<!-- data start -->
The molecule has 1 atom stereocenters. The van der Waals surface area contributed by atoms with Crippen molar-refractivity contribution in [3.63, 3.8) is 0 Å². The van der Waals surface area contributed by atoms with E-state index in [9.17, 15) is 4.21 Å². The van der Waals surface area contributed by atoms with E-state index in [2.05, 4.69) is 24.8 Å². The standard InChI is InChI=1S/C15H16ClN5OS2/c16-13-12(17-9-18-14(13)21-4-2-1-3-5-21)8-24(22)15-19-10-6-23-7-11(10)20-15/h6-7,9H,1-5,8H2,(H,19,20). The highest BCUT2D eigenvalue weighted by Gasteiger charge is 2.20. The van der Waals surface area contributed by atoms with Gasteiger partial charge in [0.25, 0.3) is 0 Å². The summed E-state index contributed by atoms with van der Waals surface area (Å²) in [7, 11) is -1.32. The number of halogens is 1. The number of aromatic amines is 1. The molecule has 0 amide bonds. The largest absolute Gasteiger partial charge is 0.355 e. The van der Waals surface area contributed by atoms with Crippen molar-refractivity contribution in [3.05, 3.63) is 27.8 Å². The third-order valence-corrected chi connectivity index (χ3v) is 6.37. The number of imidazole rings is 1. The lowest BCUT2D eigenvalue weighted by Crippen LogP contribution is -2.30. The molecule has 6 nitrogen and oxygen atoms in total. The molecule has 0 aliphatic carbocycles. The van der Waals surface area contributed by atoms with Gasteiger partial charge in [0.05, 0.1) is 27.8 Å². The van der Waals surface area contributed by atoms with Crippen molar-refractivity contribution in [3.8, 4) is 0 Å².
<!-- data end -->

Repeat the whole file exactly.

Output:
The molecule has 1 atom stereocenters. The van der Waals surface area contributed by atoms with Crippen molar-refractivity contribution in [3.63, 3.8) is 0 Å². The van der Waals surface area contributed by atoms with E-state index in [9.17, 15) is 4.21 Å². The van der Waals surface area contributed by atoms with E-state index in [2.05, 4.69) is 24.8 Å². The standard InChI is InChI=1S/C15H16ClN5OS2/c16-13-12(17-9-18-14(13)21-4-2-1-3-5-21)8-24(22)15-19-10-6-23-7-11(10)20-15/h6-7,9H,1-5,8H2,(H,19,20). The highest BCUT2D eigenvalue weighted by Gasteiger charge is 2.20. The van der Waals surface area contributed by atoms with Gasteiger partial charge in [0.25, 0.3) is 0 Å². The summed E-state index contributed by atoms with van der Waals surface area (Å²) in [7, 11) is -1.32. The number of halogens is 1. The number of aromatic amines is 1. The molecule has 0 amide bonds. The largest absolute Gasteiger partial charge is 0.355 e. The van der Waals surface area contributed by atoms with Crippen molar-refractivity contribution in [3.05, 3.63) is 27.8 Å². The third-order valence-corrected chi connectivity index (χ3v) is 6.37. The number of imidazole rings is 1. The lowest BCUT2D eigenvalue weighted by Crippen LogP contribution is -2.30. The molecule has 6 nitrogen and oxygen atoms in total. The molecule has 0 aliphatic carbocycles. The van der Waals surface area contributed by atoms with Gasteiger partial charge in [0.05, 0.1) is 27.8 Å². The van der Waals surface area contributed by atoms with Crippen molar-refractivity contribution in [3.8, 4) is 0 Å².